Mr Brown told his party conference he wanted to see devolution completed
Prime Minister Gordon Brown has vowed to support the people of Northern Ireland in completing the "last and unfinished stage of the peace process".
During his speech at the Labour Park conference in Brighton, he called for the devolution of policing and justice to be completed soon.
Mr Brown said his predecessor, Tony Blair, had "to his great credit," started the process.
He said he wanted to see the work completed in the next few months.
Earlier, Deputy First Minister Martin McGuinness said the bulk of negotiations on devolution of policing and justice were complete and an overall deal on the budget was very close.
Speaking while attending the Labour Party Conference, he said budget talks involving himself, the First Minister and the government were focusing on final figures.
Last week, following talks with the Prime Minster, Mr McGuinness said progress had been "significant".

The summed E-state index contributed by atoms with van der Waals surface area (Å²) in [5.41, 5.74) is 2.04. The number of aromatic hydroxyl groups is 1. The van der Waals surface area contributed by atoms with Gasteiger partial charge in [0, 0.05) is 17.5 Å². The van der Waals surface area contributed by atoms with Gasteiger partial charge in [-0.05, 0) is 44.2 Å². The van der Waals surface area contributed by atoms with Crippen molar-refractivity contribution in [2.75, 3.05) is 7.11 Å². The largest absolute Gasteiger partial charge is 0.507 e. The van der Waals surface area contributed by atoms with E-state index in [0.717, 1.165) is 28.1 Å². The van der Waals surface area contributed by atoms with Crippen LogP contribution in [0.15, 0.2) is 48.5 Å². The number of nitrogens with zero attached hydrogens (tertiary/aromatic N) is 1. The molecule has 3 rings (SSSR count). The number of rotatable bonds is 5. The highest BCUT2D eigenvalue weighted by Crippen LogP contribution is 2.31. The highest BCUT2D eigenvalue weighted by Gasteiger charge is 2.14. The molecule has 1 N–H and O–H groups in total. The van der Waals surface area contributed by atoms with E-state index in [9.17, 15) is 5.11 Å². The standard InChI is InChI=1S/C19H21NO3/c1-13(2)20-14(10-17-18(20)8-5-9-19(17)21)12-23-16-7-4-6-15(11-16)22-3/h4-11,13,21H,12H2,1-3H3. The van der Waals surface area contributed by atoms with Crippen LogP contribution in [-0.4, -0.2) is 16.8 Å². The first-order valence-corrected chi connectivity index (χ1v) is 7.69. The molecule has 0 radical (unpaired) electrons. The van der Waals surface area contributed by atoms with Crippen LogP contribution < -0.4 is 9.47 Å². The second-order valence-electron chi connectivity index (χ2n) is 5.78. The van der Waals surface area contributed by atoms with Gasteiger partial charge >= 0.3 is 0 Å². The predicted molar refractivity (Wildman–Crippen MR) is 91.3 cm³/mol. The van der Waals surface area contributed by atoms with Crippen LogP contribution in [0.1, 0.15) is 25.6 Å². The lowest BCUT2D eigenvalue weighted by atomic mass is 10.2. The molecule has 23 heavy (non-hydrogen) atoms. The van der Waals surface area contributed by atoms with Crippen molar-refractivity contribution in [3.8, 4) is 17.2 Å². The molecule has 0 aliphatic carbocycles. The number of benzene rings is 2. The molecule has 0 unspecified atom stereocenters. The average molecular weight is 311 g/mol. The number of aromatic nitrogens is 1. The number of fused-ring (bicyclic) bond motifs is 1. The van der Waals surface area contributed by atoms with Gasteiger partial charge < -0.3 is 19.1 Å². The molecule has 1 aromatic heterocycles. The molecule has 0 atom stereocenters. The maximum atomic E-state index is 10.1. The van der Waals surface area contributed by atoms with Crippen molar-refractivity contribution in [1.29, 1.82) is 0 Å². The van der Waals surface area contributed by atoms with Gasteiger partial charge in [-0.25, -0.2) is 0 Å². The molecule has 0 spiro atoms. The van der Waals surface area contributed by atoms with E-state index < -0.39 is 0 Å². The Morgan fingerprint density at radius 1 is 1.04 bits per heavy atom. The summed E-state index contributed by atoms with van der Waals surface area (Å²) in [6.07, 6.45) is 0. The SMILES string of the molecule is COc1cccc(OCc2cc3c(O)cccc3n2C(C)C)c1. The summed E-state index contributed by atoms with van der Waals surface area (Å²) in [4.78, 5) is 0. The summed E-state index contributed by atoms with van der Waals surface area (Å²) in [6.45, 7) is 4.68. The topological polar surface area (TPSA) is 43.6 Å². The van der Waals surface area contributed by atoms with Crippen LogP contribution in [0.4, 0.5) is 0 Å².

However, First Minster Peter Robinson signalled a more cautious note.
He pointed out that certain issues were outstanding.
The First and Deputy First Ministers met Gordon Brown in London last Monday to discuss the budget for policing and justice.
Their talks continued on Wednesday in New York where the two ministers attended an economic conference.
At that stage, Mr Robinson made it clear that the DUP would not be concluding the financial deal until the party officers and the party's assembly group had evaluated the package and were satisfied.
He said community confidence remained the crucial test for devolving policing and justice powers.
However, speaking in Brighton today, Mr McGuinness said more discussions would take place in the coming days and the next meeting with Gordon Brown would be "crucial".
"We are very close to agreement and people must remain patient," he said.